Key Takeaways

  • Bitcoin mining stocks have underperformed Bitcoin heavily over the last year

  • Greater competition among miners and higher amounts of energy required means margins are thinner

  • Rising electricity costs and lower value of Bitcoin have also hurt miners immensely 

  • Greater number of variables beyond merely the price of Bitcoin means mining stocks have been trading with greater volatility

It’s a tough time to be a Bitcoin miner. This piece will succinctly break down how and why, as well as delving into why I believe mining stocks are far riskier than just investing in Bitcoin itself. Let’s get to it. 

Mining competition is higher than ever

Firstly, the competition within mining is higher than ever before. The beauty of the blockchain is that we can see all sorts of statistics regarding the Bitcoin network in real-time. One of these is the difficulty adjustment. For the uninitiated, the difficulty adjustment is a mechanism by which the difficulty of mining changes to ensure the new supply of Bitcoin released via mining remains consistent (at approximately ten-minute intervals).

In other words, as more miners join the network, the difficulty increases so that Bitcoin is released at the same pace as prior. The same holds true the other way around – difficulty falls if miners stop operating. 

As the below chart shows, Bitcoin mining difficulty recently smashed through the 50 trillion hash mark for the first time ever. Only three years ago, that number sat at 14 trillion.  

This is great for the Bitcoin network: the more miners, the more secure the network. For the miners themselves, however, that means greater energy amounts are needed to complete this now-more-difficult assignment of validating transactions on the network. 

Oh, and there is a double whammy. As you may realise if you have turned on a light, charged your phone or boiled a kettle in the last year, the price of electricity has skyrocketed around the world. The next chart shows the rise in electricity costs in the US, which according to the Cambridge Electricity Consumption Index, has the highest amount of miners (the nation is responsible for 38% of the network’s hash rate). 

This means that higher amounts of energy are needed to mine, and the cost of that energy has also increased drastically.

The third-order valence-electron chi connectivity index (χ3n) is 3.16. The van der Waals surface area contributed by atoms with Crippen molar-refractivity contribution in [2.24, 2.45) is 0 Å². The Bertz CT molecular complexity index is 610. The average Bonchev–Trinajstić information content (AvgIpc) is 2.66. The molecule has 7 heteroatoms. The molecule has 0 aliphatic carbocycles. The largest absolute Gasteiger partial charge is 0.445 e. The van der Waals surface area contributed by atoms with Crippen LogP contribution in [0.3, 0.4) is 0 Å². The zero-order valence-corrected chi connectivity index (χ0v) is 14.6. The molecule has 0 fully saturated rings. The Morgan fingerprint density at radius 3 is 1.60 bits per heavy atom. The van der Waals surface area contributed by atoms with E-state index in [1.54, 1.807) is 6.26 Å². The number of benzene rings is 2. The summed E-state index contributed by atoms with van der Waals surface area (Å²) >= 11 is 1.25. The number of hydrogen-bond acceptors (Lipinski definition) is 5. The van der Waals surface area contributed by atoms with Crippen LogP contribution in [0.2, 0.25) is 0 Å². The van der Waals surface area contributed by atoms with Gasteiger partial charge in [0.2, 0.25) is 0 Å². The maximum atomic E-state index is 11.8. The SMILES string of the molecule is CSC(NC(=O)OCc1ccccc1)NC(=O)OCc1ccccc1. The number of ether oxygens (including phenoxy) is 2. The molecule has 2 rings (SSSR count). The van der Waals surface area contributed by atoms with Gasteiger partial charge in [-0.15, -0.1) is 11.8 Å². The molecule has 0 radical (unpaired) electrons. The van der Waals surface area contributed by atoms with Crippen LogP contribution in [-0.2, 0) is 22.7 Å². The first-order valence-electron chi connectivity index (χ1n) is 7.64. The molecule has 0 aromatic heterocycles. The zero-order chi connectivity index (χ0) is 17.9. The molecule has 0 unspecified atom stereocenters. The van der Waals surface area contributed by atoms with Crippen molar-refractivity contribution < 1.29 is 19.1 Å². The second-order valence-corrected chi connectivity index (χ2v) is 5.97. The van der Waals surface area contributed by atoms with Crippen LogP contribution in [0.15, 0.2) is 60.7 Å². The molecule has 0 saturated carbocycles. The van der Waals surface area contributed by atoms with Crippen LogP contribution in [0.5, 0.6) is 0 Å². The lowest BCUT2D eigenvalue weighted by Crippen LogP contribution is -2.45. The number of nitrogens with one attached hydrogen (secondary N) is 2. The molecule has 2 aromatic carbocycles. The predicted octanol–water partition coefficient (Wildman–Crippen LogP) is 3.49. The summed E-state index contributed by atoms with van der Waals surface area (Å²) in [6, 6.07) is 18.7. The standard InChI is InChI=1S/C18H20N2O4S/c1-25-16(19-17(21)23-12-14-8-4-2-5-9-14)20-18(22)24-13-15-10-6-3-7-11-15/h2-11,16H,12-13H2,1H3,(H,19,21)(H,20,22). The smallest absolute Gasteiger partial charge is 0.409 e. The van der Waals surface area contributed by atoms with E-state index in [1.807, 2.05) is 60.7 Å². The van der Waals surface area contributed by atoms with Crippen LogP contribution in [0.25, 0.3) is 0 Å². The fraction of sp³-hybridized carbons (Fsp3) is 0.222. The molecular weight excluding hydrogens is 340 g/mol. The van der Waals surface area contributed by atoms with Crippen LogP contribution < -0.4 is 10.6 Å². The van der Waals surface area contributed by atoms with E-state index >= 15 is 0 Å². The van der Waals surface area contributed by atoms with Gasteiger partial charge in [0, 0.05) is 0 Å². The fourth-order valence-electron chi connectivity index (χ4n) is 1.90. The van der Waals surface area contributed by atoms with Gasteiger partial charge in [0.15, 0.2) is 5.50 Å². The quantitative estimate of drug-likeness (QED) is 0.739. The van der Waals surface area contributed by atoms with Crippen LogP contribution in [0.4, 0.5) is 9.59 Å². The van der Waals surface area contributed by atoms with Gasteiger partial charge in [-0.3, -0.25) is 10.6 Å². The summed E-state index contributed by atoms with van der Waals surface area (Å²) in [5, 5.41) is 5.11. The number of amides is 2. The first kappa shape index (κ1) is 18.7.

People are using Bitcoin less 

So, we know costs have risen. But the bad news isn’t over yet. 

Bitcoin’s volumes have collapsed throughout the bear market. Perhaps the best barometer of this is to look at the trading volume on centralised exchanges, which fell 46% in 2022 compared to 2021. 

Looking at Bitcoin fees shows a similar pattern, with fees far down on the heyday of the pandemic bull market. This was briefly interrupted in May when the Bitcoin Ordinals protocol sparked a revival in network activity. However, the below chart shows that fees have been falling for five consecutive weeks since (although they are still up significantly on the start of the year), giving up most of those gains. 

Much like the cost side, which saw an increase in inputs required (greater demands via the difficulty adjustment) as well as an increase in the per-unit costs of those inputs (rising electricity costs), the revenue side for miners is also suffering from a brutal double whammy. 

Not only is volume way down from the bull market and hence less fees (revenue) are recouped, but miners’ revenue (fees and the block subsidy award) is received in Bitcoin, which has also fallen in value. This means that, after earning Bitcoin by battling with the greater competition and toiling over increased costs, the value of that Bitcoin (revenue) on the market is substantially less – still 60% off its peak from November 2021. 

Mining stocks are more volatile than Bitcoin

So let’s think about these four variables:

  1. The amount of energy needed
  2. The cost of that energy (electricity)
  3. The fees and block rewards received (i.e. revenue)
  4. The value of those fees and block rewards (the Bitcoin price)

Therefore, not only are mining companies dependent on the price of Bitcoin (variable number four), but it also depends on several other factors (admittedly variables 1 and 3 are heavily dependent on the price of Bitcoin too. In truth, economic incentives will drive mining to a certain price point, but I will discuss in another article). 

Therefore, for the time being at least, the risk is greater with mining stocks than a direct investment in Bitcoin. As with all things, greater risk can mean greater reward, and there have been periods of mining stocks outperforming Bitcoin as a result. 

However, over the last year or so, mining investors are in an even worse state than Bitcoin investors (who themselves are licking their wounds). I’ll let the below mining ETF, launched in February 2022, illustrate this:

All this goes to show how tough mining has been. And that is without even mentioning the big bad wolf that is regulation. The regulatory crackdown in the US has been ferocious, and while Bitcoin has thus far been relatively unaffected, miners are more vulnerable (especially those that are publicly listed in North America) than Bitcoin itself, which is a decentralised asset theoretically immune to regulation (directly, at least). 

This is not meant to be a pro-Bitcoin or anti-mining piece. It is just comparing the two as investments and showing why mining stocks tend to be more volatile. And when you’re more volatile than Bitcoin, that is really saying something.        

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